A local University of Findlay pharmacy student learned about Haitian culture, appreciation and education during a mission trip on his spring break.
Derek Wurm, 21, a native of Attica and 2007 Seneca East High School graduate, is in his fourth year of a six-year pharmacy program. He and eight other students and two professors participated in a medical mission trip to Haiti through the university in March.
He said he attended an on-campus meeting about the trip and had to apply to participate through the pharmacy college. It was the first year for the trip, and the university is looking at making it an annual voyage, he said.
Wurm said next year, he plans to go on a trip to Honduras. He said for his career, he would like to do something where he would have an opportunity to go abroad and take trips, such as the one to Haiti, more often.
He said he had heard friends talk about mission trips, but he never had the opportunity to take one. He said he wasn't going to let the opportunity pass him by.
"I'm definitely looking forward to my next one," he said.
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Caribbean Children's Foundation:
Wurm said the group provided medical relief to cities and hosted medical clinics at Children of Israel Orphanage in Les Cayes and a church associated with the orphanage.
According to Caribbean Children's Foundation's website, Children of Israel Orphanage, which is located on the southwest coast of Haiti, opened in the fall of 2001 and began as a home to five little girls. Children in the orphanage were displaced with last year's earthquake. The earthquake meant plans for a new campus needed to be sped up, the website states.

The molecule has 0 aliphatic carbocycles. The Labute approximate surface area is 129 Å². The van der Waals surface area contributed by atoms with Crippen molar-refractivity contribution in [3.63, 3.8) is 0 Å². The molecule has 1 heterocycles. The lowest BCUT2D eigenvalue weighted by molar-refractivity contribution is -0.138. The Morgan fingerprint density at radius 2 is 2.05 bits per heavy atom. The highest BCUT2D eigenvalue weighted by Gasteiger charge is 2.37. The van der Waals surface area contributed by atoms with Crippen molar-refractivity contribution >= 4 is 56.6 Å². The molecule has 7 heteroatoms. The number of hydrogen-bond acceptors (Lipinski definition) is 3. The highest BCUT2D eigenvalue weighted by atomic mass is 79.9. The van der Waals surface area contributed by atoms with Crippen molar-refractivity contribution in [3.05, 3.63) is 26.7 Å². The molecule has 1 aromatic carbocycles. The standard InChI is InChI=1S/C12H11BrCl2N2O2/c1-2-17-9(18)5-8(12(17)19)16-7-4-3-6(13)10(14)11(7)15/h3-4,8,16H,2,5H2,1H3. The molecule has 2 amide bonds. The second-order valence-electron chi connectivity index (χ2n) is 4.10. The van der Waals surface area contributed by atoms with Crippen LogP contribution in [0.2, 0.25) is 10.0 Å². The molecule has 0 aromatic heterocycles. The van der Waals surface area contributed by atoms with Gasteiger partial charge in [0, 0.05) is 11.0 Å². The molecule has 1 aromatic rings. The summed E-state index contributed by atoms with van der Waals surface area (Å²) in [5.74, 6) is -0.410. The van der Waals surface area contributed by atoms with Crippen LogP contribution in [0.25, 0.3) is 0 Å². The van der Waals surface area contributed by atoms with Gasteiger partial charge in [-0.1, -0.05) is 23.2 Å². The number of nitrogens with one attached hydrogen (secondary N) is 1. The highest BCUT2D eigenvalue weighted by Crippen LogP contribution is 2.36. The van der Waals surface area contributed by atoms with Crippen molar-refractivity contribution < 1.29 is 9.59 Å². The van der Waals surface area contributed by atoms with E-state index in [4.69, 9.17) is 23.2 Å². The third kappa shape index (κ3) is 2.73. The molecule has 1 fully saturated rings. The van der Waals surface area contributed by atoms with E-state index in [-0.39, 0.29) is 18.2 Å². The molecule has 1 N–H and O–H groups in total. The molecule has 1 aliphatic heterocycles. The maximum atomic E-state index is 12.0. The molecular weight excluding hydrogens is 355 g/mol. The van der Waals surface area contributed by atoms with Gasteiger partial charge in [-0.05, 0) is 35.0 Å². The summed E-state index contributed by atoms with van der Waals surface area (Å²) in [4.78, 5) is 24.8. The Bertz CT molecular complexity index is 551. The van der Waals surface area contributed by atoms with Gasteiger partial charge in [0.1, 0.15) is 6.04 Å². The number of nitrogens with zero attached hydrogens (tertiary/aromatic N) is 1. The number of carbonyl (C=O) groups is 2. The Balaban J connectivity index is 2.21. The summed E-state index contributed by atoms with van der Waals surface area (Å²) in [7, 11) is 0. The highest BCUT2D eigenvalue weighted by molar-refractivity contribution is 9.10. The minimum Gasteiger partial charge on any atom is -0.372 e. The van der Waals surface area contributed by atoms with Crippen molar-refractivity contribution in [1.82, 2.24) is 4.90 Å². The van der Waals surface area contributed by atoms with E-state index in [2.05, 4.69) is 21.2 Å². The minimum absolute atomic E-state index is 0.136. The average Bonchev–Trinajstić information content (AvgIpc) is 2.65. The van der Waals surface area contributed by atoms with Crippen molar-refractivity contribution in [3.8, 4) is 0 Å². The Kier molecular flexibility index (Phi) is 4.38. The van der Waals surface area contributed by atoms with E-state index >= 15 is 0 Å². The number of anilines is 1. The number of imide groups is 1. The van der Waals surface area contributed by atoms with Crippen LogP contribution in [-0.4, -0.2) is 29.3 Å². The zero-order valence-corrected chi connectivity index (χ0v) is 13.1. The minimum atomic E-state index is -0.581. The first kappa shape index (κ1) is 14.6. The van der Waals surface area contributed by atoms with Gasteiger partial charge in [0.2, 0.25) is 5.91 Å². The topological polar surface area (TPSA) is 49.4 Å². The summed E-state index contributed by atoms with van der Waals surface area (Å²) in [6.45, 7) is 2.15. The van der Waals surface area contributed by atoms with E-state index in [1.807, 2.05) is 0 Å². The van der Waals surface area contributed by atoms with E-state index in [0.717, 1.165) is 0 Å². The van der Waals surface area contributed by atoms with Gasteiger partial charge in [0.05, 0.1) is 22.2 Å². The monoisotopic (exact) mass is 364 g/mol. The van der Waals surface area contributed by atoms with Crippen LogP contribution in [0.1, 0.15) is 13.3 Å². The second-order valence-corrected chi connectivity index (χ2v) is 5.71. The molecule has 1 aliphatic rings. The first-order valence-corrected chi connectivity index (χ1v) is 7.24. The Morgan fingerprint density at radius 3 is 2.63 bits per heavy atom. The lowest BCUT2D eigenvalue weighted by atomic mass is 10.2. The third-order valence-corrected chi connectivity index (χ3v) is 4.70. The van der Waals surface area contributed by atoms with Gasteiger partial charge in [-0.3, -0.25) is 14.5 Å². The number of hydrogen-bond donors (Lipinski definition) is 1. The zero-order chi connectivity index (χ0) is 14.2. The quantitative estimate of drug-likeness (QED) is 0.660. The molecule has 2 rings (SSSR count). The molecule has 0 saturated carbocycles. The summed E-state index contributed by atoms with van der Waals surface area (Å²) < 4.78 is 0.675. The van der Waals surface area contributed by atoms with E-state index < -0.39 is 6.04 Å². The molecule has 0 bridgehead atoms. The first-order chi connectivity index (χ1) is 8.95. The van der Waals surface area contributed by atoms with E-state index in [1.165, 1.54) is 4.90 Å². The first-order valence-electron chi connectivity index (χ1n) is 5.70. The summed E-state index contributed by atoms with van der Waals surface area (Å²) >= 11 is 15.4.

During the clinics, travelers took patients' vital signs, such as blood pressure, pulse, temperature and weight, and talked to them about their most dire problem. Four trained nurses with the group also saw the patients and sent them to a pharmacy, where
the students assisted with filling the prescriptions and determining dosages of antibiotics.
After spending time at the orphanage and church, the group traveled to Ile-a-Vache and had a clinic at Pointe Est. Wurm said the group was the first medical mission team to go to the location, and most people cannot afford vaccinations or a trip to the mainland to see a doctor. During another clinic, the group met people from a town, and most of them never had seen doctors, he said.
"We were there for a day," he said.
Wurm said the next two days, the group hosted clinics at Grande Plaine. He said the students and professors saw everyone who wished to be examined there.
"We actually ran out of patients," he said.
Wurm described the trip as "amazing" and said nothing went wrong. The group members had to get vaccinations and take antibiotics.
"No one ever got sick," he said.
Wurm said he learned a lot about the Haitian culture and picked up on the language. He said people's faces would light up when he was able to say phrases.
Wurm said he learned Haitians are hard-working people, and everyone tries to find a job.
The greatest gift, he said, is for them to be able to send their children to school. They don't have the opportunity to go to school because they don't make any money, he said.
"They just don't have the means to be educated," he said.
Wurm said it is different in Haiti. The group gave a woman a bottle of Tums, and she kissed it. When Haitians are given a sticker, they love it, he said.
"They have nothing and appreciate everything. ... (In America,) we have everything, and we appreciate nothing," he said.
Wurm said the trip was eye-opening.
"I want to do it again," he said.